How to Help Families Get an Evaluation for Autism Sooner
November 1, 2023
Families of young children needing an evaluation for autism are currently facing wait times at Seattle Children’s of just over one year. For children ages 5 and older, the wait time for an evaluation is more than three years.
“Seattle Children’s is an excellent place to get an evaluation for autism but it’s not the only place and not the quickest,” says Jennifer Mannheim, ARNP, Autism Center diagnostic lead. “We want families and their primary care providers to know their options to be seen sooner if possible.”
When to refer to Seattle Children’s versus a community provider
For many children, evaluation by a community provider is an excellent option, particularly if their primary care provider (PCP) is moderately or highly confident that they meet criteria for autism. Research shows community providers excel at “ruling in” autism; if they think a child has autism, they are usually correct. Community providers typically are able to complete an autism evaluation of younger children with developmental concerns much sooner than Seattle Children’s.
If a PCP is less confident that their patient meets the criteria for autism, we recommend referring them to a center with a multidisciplinary team such as Seattle Children’s or University of Washington, where providers have expertise in evaluating more complex developmental concerns. This includes children who may have ADHD, multiple mental health diagnoses and/or psychosocial stressors.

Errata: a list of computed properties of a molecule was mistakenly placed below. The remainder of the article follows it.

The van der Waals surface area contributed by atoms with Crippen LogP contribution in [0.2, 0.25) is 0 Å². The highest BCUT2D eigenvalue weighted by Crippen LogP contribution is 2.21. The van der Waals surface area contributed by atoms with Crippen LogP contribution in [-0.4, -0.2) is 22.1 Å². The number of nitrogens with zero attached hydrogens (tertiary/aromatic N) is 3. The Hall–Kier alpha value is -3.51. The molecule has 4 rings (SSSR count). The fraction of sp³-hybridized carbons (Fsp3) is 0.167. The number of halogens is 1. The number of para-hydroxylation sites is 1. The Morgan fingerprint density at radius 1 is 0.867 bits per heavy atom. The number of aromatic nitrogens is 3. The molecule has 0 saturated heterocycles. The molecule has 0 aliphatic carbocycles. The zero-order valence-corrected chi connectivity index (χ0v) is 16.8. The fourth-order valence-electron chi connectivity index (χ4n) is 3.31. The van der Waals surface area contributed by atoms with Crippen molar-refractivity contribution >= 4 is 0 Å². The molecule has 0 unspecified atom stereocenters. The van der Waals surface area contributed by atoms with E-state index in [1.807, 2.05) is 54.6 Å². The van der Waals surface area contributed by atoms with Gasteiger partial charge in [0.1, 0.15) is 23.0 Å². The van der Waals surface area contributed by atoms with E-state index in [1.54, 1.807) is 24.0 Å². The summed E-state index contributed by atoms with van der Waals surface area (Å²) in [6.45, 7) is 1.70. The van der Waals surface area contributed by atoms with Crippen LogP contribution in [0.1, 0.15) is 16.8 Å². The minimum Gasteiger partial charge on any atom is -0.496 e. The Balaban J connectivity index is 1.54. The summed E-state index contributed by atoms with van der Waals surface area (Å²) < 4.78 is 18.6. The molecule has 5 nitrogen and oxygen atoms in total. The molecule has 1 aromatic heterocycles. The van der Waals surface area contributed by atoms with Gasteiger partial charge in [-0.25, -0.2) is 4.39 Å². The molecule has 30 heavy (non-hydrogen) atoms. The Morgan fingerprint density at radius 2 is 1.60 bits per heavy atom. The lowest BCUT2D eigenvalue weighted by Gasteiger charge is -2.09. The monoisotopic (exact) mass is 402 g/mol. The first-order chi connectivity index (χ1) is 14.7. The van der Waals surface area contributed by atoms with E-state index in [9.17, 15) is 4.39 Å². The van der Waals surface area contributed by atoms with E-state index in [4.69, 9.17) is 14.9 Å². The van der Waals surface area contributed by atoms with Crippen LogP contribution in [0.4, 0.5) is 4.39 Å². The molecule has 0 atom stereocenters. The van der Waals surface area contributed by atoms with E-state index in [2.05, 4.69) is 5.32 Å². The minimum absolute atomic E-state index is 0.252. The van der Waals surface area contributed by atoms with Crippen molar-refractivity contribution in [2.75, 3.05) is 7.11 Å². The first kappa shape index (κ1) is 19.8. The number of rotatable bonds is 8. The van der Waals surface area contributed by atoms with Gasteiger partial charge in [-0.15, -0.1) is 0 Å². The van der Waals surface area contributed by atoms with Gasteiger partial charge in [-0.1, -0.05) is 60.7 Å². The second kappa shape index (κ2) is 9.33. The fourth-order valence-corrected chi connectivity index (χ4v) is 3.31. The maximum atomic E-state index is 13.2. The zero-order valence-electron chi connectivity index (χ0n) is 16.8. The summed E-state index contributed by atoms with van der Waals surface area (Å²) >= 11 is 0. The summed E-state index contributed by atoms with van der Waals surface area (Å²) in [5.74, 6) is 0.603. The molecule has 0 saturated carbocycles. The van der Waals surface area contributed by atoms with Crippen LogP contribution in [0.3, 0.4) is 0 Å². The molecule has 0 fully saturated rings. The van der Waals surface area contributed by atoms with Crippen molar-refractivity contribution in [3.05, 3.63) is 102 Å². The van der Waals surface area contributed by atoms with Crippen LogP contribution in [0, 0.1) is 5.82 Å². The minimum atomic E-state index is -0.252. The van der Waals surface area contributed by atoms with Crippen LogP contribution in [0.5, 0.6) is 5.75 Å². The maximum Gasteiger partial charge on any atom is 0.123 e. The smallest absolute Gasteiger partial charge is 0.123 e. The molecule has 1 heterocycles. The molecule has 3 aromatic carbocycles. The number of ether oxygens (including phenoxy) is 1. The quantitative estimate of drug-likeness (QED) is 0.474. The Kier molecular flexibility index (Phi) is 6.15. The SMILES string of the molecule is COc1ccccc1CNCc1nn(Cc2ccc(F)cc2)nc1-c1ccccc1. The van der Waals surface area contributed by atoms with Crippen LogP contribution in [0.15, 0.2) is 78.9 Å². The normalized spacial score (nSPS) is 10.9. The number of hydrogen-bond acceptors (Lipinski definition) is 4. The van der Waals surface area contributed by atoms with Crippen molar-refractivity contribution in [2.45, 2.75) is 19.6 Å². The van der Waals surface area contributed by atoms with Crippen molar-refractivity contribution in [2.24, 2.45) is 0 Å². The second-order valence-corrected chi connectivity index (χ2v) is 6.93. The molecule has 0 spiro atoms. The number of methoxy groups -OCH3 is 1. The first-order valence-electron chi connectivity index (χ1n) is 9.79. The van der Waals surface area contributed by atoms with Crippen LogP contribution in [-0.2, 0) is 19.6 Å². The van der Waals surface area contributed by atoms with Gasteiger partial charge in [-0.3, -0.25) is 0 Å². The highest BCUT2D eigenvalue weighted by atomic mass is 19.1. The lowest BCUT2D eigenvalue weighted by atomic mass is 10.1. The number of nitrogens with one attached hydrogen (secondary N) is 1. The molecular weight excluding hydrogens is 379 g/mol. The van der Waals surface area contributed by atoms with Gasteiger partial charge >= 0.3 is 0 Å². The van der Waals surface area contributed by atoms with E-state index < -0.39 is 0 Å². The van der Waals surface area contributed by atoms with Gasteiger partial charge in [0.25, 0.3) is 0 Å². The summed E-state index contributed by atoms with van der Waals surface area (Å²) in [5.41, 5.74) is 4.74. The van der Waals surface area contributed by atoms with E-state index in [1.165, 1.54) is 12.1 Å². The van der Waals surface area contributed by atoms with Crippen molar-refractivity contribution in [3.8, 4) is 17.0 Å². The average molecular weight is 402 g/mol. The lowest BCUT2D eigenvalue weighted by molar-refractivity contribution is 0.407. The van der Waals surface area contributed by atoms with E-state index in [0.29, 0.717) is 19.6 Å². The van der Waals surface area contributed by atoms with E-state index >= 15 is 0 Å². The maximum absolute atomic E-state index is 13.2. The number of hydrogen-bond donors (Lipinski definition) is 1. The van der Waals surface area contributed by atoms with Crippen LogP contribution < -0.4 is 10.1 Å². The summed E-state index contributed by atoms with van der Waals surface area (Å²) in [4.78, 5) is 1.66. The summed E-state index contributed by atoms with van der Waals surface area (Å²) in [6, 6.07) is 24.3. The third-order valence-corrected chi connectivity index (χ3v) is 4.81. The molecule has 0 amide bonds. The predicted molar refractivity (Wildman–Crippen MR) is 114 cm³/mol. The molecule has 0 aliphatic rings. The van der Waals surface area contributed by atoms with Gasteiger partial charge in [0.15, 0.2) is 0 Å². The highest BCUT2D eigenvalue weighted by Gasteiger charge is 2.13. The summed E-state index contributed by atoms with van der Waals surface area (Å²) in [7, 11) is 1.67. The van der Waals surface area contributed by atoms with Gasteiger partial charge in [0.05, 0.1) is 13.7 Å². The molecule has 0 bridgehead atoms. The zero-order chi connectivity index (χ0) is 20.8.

Community providers are listed on the Seattle Children’s website on the Autism Center’s How to Get Services page in the document, “Autism Evaluation Providers in the Northwest” (also available in Spanish). Children on a Medicaid or Managed Care Organization plan must receive their evaluation from an Autism Center of Excellence (COE) to receive specialized therapies such as applied behavioral analysis (ABA) or to qualify for programs such as Developmental Disabilities Administration (DDA); COE providers are included in the above document and also compiled separately in a list of autism COEs by county.
These lists are current as of June and September 2023, respectively. We do our best to keep this information up to date, but if you find any listings to be inaccurate, please contact us to let us know at firstname.lastname@example.org.
Many birth to 3 centers, also called Early Support For Infants and Toddlers (ESIT) programs, will complete comprehensive autism evaluations when there is a concern for autism. So if there is concern for autism in a child under the age of 3 years, the fastest option for evaluation and treatment may be your local birth to 3.
Seattle Children’s Research Institute and the University of Washington Autism Center (UWAC) both offer families the opportunity to participate in research that might include an evaluation for autism. Families can learn more by calling or visiting their websites:
Autism Research at Seattle Children’s
Resources available while families wait for an evaluation appointment